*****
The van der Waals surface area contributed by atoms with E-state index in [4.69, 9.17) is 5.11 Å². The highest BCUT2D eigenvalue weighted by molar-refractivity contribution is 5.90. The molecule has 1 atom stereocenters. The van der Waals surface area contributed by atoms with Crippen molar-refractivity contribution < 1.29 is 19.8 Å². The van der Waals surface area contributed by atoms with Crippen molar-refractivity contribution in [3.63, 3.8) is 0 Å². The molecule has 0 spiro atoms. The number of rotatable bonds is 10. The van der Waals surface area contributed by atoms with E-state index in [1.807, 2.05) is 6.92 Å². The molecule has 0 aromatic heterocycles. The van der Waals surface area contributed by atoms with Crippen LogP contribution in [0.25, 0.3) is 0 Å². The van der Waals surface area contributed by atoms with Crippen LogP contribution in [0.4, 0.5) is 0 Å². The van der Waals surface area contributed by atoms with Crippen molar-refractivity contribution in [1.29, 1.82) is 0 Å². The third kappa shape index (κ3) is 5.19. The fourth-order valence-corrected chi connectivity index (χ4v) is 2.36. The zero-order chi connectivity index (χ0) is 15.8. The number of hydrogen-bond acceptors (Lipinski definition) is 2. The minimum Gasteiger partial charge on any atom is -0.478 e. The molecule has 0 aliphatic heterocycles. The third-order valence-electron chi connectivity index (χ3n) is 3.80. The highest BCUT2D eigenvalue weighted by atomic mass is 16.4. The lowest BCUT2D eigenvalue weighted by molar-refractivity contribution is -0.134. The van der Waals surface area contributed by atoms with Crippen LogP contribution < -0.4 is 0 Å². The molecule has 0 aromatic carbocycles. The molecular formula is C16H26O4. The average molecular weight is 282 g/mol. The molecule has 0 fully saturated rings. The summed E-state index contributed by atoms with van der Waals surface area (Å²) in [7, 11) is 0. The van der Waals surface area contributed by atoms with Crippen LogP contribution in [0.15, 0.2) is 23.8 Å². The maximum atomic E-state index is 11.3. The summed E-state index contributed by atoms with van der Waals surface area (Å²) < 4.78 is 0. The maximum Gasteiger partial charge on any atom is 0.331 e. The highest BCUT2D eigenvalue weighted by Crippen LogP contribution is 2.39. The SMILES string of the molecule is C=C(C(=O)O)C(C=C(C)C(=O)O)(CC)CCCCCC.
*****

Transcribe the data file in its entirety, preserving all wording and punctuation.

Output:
The van der Waals surface area contributed by atoms with E-state index in [4.69, 9.17) is 5.11 Å². The highest BCUT2D eigenvalue weighted by molar-refractivity contribution is 5.90. The molecule has 1 atom stereocenters. The van der Waals surface area contributed by atoms with Crippen molar-refractivity contribution < 1.29 is 19.8 Å². The van der Waals surface area contributed by atoms with Crippen molar-refractivity contribution in [3.63, 3.8) is 0 Å². The molecule has 0 spiro atoms. The number of rotatable bonds is 10. The van der Waals surface area contributed by atoms with E-state index in [1.807, 2.05) is 6.92 Å². The molecule has 0 aromatic heterocycles. The van der Waals surface area contributed by atoms with Crippen LogP contribution in [0.25, 0.3) is 0 Å². The van der Waals surface area contributed by atoms with Crippen LogP contribution in [0.4, 0.5) is 0 Å². The van der Waals surface area contributed by atoms with Crippen molar-refractivity contribution in [1.29, 1.82) is 0 Å². The third kappa shape index (κ3) is 5.19. The fourth-order valence-corrected chi connectivity index (χ4v) is 2.36. The zero-order chi connectivity index (χ0) is 15.8. The number of hydrogen-bond acceptors (Lipinski definition) is 2. The minimum Gasteiger partial charge on any atom is -0.478 e. The molecule has 0 aliphatic heterocycles. The third-order valence-electron chi connectivity index (χ3n) is 3.80. The highest BCUT2D eigenvalue weighted by atomic mass is 16.4. The lowest BCUT2D eigenvalue weighted by molar-refractivity contribution is -0.134. The van der Waals surface area contributed by atoms with Crippen LogP contribution < -0.4 is 0 Å². The molecule has 0 aromatic carbocycles. The molecular formula is C16H26O4. The average molecular weight is 282 g/mol. The molecule has 0 fully saturated rings. The summed E-state index contributed by atoms with van der Waals surface area (Å²) in [7, 11) is 0. The van der Waals surface area contributed by atoms with Crippen LogP contribution in [0.15, 0.2) is 23.8 Å². The maximum atomic E-state index is 11.3. The summed E-state index contributed by atoms with van der Waals surface area (Å²) < 4.78 is 0. The maximum Gasteiger partial charge on any atom is 0.331 e. The highest BCUT2D eigenvalue weighted by Crippen LogP contribution is 2.39. The SMILES string of the molecule is C=C(C(=O)O)C(C=C(C)C(=O)O)(CC)CCCCCC.